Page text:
Viewpoint: What parks can do to accommodate ‘Workcationers’.

Todd Wynne-Parry recently spoke with Akari Nakano of Modern Campground, on what Parks can do to accommodate Workcationers

As vacations and workdays become workcations, companies providing outdoor hospitality accommodations might want to consider measures to make room for this demand, Todd Wynne-Parry, Managing Director of Horwath HTL Outdoor Hospitality Advisory told Modern Campground.

“Technology has certainly advanced everybody’s ability to get outside more, which is great. People can work remotely,” the outdoor hospitality industry advisor said.

“So a lot of the new RV parks that I’m seeing out there, they really are kind of taking a page out of the resort book and providing a lounge area where people could work if it’s inclement weather or it’s hot out […]; they can work inside or they can just relax inside in a lounge area,” he added.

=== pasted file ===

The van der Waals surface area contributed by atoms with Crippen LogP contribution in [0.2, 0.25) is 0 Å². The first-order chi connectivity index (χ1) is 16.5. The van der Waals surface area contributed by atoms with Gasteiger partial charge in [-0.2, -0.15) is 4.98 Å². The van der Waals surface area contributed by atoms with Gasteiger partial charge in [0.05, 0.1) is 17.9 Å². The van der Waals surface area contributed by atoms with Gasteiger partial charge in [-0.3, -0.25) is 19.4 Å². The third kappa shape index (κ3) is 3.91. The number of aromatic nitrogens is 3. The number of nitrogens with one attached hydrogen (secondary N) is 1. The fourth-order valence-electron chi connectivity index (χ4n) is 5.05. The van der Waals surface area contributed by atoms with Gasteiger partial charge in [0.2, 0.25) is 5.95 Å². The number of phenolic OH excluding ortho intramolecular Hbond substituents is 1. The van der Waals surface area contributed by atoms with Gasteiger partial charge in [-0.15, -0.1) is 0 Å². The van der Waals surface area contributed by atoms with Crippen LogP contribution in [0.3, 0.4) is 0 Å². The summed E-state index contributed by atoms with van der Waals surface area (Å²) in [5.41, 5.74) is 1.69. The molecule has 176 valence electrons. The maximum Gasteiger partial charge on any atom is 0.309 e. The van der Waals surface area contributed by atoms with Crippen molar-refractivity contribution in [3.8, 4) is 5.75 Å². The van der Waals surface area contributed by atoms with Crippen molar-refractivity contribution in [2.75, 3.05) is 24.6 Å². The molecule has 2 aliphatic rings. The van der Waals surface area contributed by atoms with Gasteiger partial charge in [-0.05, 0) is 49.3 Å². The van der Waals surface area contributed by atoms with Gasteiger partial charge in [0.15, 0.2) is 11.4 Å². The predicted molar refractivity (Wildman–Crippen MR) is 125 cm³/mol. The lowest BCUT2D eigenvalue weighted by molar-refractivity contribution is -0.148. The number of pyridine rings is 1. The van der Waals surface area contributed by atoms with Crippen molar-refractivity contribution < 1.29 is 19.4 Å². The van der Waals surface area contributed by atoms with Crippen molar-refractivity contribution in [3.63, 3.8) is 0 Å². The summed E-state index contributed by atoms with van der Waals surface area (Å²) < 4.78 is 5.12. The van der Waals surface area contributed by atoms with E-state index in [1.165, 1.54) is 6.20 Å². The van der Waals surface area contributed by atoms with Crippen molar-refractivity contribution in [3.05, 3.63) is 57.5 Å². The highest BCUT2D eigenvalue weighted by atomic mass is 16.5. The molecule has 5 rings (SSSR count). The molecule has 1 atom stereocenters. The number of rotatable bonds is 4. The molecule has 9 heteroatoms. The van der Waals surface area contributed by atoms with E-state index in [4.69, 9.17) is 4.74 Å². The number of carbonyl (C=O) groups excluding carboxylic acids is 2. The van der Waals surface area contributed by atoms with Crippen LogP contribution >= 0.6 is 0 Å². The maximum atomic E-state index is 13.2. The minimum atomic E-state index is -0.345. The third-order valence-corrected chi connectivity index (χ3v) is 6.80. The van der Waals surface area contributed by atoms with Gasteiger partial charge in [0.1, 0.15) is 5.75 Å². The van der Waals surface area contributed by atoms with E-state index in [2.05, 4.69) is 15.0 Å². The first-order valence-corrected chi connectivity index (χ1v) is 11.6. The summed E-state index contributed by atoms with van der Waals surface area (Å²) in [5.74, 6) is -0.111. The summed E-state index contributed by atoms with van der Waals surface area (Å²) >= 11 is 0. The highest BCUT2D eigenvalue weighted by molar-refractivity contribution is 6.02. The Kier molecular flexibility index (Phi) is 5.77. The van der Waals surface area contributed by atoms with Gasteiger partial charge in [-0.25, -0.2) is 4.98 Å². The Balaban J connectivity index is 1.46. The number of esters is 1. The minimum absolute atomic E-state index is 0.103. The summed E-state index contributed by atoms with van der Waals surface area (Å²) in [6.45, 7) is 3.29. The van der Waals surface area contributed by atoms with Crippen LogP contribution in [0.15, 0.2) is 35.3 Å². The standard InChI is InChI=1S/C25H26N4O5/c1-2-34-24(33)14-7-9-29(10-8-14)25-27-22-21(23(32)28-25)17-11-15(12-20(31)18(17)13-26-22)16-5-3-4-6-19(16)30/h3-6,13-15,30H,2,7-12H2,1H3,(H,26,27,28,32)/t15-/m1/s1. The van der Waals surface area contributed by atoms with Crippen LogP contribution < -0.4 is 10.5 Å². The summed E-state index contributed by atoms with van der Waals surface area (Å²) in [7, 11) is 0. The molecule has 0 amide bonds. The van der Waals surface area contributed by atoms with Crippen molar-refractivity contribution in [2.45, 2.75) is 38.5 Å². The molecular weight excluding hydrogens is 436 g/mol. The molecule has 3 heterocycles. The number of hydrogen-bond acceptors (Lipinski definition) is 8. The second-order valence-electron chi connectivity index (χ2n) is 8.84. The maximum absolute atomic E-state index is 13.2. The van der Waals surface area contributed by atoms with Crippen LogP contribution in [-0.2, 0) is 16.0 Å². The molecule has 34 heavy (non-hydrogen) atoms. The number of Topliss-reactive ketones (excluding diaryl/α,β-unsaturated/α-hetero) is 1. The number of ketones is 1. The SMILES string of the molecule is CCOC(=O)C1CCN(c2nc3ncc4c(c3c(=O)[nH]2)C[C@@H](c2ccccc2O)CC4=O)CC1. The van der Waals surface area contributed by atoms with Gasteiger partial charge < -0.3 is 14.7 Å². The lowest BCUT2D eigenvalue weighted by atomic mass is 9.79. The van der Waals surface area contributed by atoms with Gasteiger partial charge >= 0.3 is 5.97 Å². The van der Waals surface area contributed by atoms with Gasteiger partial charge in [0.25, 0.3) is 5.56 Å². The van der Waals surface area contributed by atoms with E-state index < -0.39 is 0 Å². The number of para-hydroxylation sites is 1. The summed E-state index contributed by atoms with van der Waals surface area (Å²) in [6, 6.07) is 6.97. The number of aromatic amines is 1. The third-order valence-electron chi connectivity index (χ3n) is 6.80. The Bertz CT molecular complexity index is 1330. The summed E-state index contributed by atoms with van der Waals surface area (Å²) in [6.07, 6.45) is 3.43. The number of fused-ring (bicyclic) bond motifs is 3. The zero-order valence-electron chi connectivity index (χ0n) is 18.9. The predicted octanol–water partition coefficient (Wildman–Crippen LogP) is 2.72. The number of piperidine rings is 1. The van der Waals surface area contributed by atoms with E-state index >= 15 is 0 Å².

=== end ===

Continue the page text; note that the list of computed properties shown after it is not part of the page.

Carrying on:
Gone are the days of workers being confined to their office cubicles to fulfill tasks. Nowadays, people are exploring what’s beyond the four walls of an office building, and exercising a freer lifestyle that combines working and traveling.

Earlier this year, camping app The Dyrt’s study revealed that the number of people who worked from a campsite nearly tripled between 2018 and 2021.

In this new setup, people choose to work remotely at campgrounds to enjoy mountain views or lakefront views while completing tasks for work—and not only during the weekends but on weekdays too.

According to The Dyrt’s 2022 Camping Report, released earlier this year, camping trips now include weekdays for more than half (70%) of campers because weekday camping no longer has to mean using PTO or vacation days.

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